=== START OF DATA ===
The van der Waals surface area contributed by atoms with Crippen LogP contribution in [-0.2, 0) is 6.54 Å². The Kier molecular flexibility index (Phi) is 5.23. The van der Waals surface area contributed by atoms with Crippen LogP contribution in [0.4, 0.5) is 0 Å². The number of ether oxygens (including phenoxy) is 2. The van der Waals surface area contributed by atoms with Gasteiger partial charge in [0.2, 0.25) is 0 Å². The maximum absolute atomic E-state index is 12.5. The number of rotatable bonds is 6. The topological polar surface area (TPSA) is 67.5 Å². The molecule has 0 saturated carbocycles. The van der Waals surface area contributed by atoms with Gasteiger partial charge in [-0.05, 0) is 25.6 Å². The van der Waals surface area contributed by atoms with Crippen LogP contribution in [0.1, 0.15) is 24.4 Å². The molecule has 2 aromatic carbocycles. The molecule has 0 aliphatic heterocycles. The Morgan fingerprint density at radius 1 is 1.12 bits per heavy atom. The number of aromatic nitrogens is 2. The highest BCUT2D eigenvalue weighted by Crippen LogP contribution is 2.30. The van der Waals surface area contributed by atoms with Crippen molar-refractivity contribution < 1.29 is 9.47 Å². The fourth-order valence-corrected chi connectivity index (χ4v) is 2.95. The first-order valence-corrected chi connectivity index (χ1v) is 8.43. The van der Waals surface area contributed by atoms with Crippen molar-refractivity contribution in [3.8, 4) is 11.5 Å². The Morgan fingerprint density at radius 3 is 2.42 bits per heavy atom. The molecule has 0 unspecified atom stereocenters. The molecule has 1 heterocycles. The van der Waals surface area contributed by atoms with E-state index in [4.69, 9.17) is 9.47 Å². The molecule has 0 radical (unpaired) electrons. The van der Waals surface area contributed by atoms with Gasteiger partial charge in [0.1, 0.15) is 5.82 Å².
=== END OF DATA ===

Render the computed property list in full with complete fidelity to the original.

The van der Waals surface area contributed by atoms with Crippen LogP contribution in [-0.2, 0) is 6.54 Å². The Kier molecular flexibility index (Phi) is 5.23. The van der Waals surface area contributed by atoms with Crippen LogP contribution in [0.4, 0.5) is 0 Å². The number of ether oxygens (including phenoxy) is 2. The van der Waals surface area contributed by atoms with Gasteiger partial charge in [0.2, 0.25) is 0 Å². The maximum absolute atomic E-state index is 12.5. The number of rotatable bonds is 6. The topological polar surface area (TPSA) is 67.5 Å². The molecule has 0 saturated carbocycles. The van der Waals surface area contributed by atoms with Gasteiger partial charge in [-0.05, 0) is 25.6 Å². The van der Waals surface area contributed by atoms with Crippen LogP contribution in [0.1, 0.15) is 24.4 Å². The molecule has 2 aromatic carbocycles. The molecule has 0 aliphatic heterocycles. The Morgan fingerprint density at radius 1 is 1.12 bits per heavy atom. The number of aromatic nitrogens is 2. The highest BCUT2D eigenvalue weighted by Crippen LogP contribution is 2.30. The van der Waals surface area contributed by atoms with Crippen molar-refractivity contribution < 1.29 is 9.47 Å². The fourth-order valence-corrected chi connectivity index (χ4v) is 2.95. The first-order valence-corrected chi connectivity index (χ1v) is 8.43. The van der Waals surface area contributed by atoms with Crippen molar-refractivity contribution in [3.8, 4) is 11.5 Å². The Morgan fingerprint density at radius 3 is 2.42 bits per heavy atom. The molecule has 0 unspecified atom stereocenters. The molecule has 1 heterocycles. The van der Waals surface area contributed by atoms with E-state index in [4.69, 9.17) is 9.47 Å². The molecule has 0 radical (unpaired) electrons. The van der Waals surface area contributed by atoms with Gasteiger partial charge in [0.1, 0.15) is 5.82 Å².